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 Wednesday, 8 January, 2003, 11:24 GMT
Fizzy drinks 'affect children's sleep'
The study looked at caffeinated soft drinks
Fizzy drinks can affect children's behaviour, scientists have confirmed.

Doctors in the United States say soft drinks with caffeine disrupt children's sleep and leave them feeling tired during the day.

The study of almost 200 teenagers found that boys are most at risk because they consume more soft drinks than girls.

The study has shortcomings

Spokesman, British Soft Drinks Association
Doctors said the findings raised questions over whether fizzy drinks should be sold in schools.

They also suggested that manufacturers should be forced to reduce caffeine levels in drinks or to stop targeting their products at children.

Less sleep

Dr Charles Pollak and colleagues at Ohio State University followed 191 teenagers between the age of 14 and 16 for two weeks.

They recorded their sleep patterns and daily intake of caffeinated drinks and foods.

They found that the average daily intake of caffeine was 63mg - the equivalent of half a cup of coffee.

Boys drank about 70mg each day compared to girls who consumed 55mg on average.

The doctors found that teenagers who drank larger amounts had disrupted sleep patterns.

They were more likely to wake during the night and to sleep less. In addition, they tended to be more tired during the day compared to those who drank less fizzy drinks.

Writing in the journal Pediatrics, Dr Pollak acknowledged that some teenagers may be drinking caffeine during the day to counteract poor sleep at night.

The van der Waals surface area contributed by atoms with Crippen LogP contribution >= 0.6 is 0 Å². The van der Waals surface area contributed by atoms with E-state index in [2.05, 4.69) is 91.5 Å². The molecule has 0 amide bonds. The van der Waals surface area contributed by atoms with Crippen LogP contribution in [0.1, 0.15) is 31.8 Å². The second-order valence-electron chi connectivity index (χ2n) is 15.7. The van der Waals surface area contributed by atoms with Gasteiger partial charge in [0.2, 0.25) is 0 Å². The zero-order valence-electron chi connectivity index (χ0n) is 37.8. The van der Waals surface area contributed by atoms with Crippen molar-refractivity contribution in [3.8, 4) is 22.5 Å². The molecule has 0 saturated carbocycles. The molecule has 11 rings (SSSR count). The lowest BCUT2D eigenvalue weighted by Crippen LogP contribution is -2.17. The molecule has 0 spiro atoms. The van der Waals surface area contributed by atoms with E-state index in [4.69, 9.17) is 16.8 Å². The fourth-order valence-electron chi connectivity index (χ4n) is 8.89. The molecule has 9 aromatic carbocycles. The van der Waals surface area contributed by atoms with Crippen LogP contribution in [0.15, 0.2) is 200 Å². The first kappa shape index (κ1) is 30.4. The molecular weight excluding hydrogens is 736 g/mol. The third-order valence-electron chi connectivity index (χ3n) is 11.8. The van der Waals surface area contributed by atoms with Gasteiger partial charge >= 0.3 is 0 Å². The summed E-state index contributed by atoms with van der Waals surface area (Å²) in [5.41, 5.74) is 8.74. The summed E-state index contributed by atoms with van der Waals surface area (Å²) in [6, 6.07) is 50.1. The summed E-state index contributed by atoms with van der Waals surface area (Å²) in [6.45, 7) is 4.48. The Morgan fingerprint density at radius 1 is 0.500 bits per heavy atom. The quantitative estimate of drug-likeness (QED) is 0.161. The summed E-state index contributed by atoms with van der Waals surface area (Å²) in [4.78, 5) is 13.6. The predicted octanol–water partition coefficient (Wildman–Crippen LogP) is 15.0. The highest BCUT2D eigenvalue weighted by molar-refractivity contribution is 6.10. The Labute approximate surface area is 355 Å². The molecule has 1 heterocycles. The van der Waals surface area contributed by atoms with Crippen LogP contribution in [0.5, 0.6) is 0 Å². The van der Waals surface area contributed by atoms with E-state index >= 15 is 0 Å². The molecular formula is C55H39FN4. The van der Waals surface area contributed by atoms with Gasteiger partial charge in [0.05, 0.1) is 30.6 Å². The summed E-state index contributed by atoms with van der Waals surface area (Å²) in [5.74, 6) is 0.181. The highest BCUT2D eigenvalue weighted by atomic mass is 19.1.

But he added: "Regardless of whether caffeine use disturbed sleep or was consumed to counteract the daytime effect of interrupted sleep, caffeinated beverages had detectable pharmacologic effects.

Caffeine limits

Dr Pollak suggested the steps should be taken to reduce the amount of caffeine consumed by young people.

"Limitation of the availability of caffeine to teenagers should therefore be considered," he said.

A growing number of schools in the UK and the United States have introduced bans on junk food and fizzy drinks.

Teachers at New End Primary School in Hampstead in London say a ban there has seen pupils' behaviour improve dramatically.

Staff at Charles Burrell School in Thetford in Norfolk say their water-only policy has helped pupils to concentrate and is improving their academic performance.

A spokesman for the British Soft Drinks Association criticised the study.

He said: "There are no grounds to suppose that fizzy drinks affect sleep. This study on the effect of the consumption of carbonated soft drinks on sleep patterns does not support the conclusion that there is any connection.

"The study has shortcomings. The authors of the study themselves accept that their research is inadequate."

See also:

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